Volunteers and Workers Compensation

One area of workers compensation that varies significantly from state to state is how volunteers are treated by the workers compensation statutes.   While employees are almost always covered for workers compensation, work comp coverage for volunteers is not mandatory in most states. The different states do not even agree on whether or not a volunteer is entitled to workers compensation benefits. In the states that do allow workers compensation benefits for volunteers, there is no uniformity of what constitutes a volunteer. Therefore, this discussion of volunteers and workers compensation will be generic.
 
 

While volunteers
can be found in almost any type of business, they are most often associated with charitable organizations, religious organizations, non-profit organizations, hospitals and governmental departments – like volunteer firefighters, paramedics, forest service and parks. (Some states that do not recognize volunteers as employees make exceptions for volunteer firefighters covering them as employees while not covering other volunteers). (WCxKit)
 
 

Workers compensation
is meant to cover employers for employees who are injured while working. A volunteer, is not an employee, but is providing a benefit to the employer. By definition, a volunteer is a person who provides services without the expectation of compensation or any kind. To be a true volunteer, the person providing the volunteer service – not the employer – determines when the volunteer works, both how often and how long. If the employer is setting precise hours, and treating the volunteer as an employee in every way except compensation, some states will consider the individual an employee not a volunteer.
 
 

The first question
the workers compensation insurer will ask when a work comp claim is presented for a volunteer is: Does the volunteer receive any form of compensation? Compensation does not mean a salary or hourly wages. Compensation in the case of a volunteer can be anything – a living allowance, a discount not available to others, vouchers, room and board, a stipend, certificates, credits, etc. If the volunteer receives any benefit in exchange for the volunteer service being provided, the volunteer will be treated as an employee. If the volunteer does not expect to receive anything of value for the services being provided, than the person is truly a volunteer for the purposes of workers compensation.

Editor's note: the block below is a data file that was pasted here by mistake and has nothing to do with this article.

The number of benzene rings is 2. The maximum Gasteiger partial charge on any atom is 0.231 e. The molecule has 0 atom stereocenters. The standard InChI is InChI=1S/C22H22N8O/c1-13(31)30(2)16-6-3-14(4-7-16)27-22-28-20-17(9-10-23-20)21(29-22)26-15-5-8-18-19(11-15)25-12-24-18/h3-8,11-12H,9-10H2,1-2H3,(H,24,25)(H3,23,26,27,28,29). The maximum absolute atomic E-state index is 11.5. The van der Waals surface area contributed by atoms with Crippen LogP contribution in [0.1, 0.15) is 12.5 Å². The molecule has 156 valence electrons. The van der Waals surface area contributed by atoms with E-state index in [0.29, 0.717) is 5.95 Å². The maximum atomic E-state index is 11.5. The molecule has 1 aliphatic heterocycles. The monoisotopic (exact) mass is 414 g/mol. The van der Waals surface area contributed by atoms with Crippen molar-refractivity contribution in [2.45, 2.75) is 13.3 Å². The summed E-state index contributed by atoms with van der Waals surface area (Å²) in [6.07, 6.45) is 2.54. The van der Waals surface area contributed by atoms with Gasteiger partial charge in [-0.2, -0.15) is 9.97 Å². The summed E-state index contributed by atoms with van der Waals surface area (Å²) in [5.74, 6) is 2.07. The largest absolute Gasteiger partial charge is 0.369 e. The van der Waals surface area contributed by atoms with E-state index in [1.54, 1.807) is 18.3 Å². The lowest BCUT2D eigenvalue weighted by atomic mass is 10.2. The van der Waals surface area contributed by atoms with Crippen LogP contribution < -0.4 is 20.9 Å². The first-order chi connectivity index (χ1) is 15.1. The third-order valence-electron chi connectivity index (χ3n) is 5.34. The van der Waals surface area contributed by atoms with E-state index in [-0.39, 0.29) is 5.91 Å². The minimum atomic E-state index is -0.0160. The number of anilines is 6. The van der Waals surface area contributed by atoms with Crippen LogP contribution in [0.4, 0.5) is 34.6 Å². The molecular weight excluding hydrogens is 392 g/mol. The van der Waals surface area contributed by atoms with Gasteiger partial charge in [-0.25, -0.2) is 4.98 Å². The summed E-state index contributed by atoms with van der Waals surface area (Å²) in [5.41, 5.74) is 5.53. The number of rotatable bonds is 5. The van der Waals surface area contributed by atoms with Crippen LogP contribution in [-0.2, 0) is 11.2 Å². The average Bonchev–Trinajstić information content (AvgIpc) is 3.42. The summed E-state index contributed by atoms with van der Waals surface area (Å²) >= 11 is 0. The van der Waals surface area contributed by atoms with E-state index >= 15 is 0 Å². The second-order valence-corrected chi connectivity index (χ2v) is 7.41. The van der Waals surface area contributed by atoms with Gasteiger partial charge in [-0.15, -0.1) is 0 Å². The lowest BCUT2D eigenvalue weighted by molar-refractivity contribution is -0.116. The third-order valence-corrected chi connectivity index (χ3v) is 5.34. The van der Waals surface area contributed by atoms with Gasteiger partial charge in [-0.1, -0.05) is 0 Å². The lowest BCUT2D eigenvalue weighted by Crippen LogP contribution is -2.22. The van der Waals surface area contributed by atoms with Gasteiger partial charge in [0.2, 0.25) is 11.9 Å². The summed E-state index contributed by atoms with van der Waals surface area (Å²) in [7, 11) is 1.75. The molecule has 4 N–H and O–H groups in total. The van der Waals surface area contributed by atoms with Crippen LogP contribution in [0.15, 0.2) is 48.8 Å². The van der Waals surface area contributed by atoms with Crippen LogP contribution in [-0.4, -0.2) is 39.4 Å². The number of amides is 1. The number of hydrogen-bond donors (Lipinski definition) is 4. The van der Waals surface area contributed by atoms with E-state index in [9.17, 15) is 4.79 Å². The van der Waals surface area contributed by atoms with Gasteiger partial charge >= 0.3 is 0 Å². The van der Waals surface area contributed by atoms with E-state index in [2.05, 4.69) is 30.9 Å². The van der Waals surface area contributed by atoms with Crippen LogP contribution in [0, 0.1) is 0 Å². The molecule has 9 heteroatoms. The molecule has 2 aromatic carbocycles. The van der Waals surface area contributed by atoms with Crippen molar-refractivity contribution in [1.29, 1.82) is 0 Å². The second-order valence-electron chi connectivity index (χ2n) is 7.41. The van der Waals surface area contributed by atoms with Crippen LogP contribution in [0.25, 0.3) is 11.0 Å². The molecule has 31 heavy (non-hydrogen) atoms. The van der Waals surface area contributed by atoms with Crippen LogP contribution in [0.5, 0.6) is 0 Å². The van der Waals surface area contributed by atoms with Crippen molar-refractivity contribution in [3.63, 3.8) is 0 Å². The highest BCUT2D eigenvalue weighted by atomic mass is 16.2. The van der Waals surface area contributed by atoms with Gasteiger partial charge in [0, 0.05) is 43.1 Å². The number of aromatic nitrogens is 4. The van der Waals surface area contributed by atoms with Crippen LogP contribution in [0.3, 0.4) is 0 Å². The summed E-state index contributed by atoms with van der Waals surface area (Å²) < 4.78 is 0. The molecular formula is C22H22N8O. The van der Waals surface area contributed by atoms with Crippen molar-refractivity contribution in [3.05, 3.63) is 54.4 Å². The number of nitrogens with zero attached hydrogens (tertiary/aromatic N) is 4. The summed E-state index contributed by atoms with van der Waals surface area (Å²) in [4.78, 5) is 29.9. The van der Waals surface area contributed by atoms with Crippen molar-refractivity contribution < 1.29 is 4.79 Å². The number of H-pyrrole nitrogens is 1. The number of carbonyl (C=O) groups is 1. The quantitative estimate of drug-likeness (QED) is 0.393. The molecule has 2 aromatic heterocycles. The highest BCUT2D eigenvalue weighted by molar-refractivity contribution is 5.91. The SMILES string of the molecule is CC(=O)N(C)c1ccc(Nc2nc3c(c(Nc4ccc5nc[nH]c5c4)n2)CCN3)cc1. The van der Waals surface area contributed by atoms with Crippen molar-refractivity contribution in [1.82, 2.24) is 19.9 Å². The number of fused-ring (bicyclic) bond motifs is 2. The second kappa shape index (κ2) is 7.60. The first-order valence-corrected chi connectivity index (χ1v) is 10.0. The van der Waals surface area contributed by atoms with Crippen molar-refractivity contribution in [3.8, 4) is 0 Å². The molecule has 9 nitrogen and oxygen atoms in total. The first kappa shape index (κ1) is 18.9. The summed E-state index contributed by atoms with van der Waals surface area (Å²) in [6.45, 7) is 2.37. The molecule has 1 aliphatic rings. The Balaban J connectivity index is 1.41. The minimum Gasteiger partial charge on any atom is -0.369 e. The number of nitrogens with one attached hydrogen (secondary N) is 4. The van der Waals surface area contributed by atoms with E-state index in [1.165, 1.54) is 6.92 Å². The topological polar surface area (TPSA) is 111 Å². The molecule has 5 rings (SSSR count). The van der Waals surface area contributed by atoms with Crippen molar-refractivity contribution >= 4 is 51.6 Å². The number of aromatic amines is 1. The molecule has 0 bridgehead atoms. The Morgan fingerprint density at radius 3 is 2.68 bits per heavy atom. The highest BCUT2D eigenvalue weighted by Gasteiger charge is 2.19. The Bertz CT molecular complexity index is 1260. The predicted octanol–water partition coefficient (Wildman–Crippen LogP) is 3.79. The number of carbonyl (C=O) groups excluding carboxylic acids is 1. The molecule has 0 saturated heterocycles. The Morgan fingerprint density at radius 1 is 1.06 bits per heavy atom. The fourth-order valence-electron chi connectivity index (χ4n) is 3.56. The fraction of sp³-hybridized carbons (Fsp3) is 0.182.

When a volunteer
is covered by the workers compensation statutes of the state, the medical benefits provided by workers compensation will be the same as the medical benefits of a regular employee. The question that often comes up is how are indemnity benefits handled for a volunteer that is unable to resume their volunteer duties for the employer?   Different states handle this in different ways. Some states will require the insurer to pay the volunteer the state minimal indemnity amount per week. In some states the employer and/or insurer will try to calculate the value of the volunteers services to establish a value for disability payments.   Other states provide the volunteer with no indemnity compensation, just medical benefits.
 
 

Some states,
for instance California, allow employers to “opt in” for workers compensation coverage of their volunteers, regardless of whether or not the volunteers receive any benefit from their volunteer work. This is beneficial to the employer as it eliminates the potential for an injured volunteer bringing a tort claim against the employer for an injury.
 
 

The workers compensation insurer
bases its premium calculation on the gross payroll for the employer. The volunteer, who is receiving no pay, is not included in the premium calculations, but increases the insurers exposure to claims. This can create issues with the insurer when they are paying the work comp claim of an injured volunteer.   If an employer knows it will have volunteer workers, the employer should make that fact known to the insurer to prevent a coverage dispute from erupting after a work comp claim is filed.
 

While adding volunteers with the work comp insurer will increase your work comp premium, it is better to have the workers compensation coverage than to be exposed to the volunteer bringing a liability lawsuit against your company. If the volunteer brings a tort action against your company, their potential monetary recovery is much higher than it is under work comp. In a tort claim, not only does the volunteer have the potential to recover their medical cost, they can recover for any pain and suffering they have endured as a result of the injury. (WCxKit)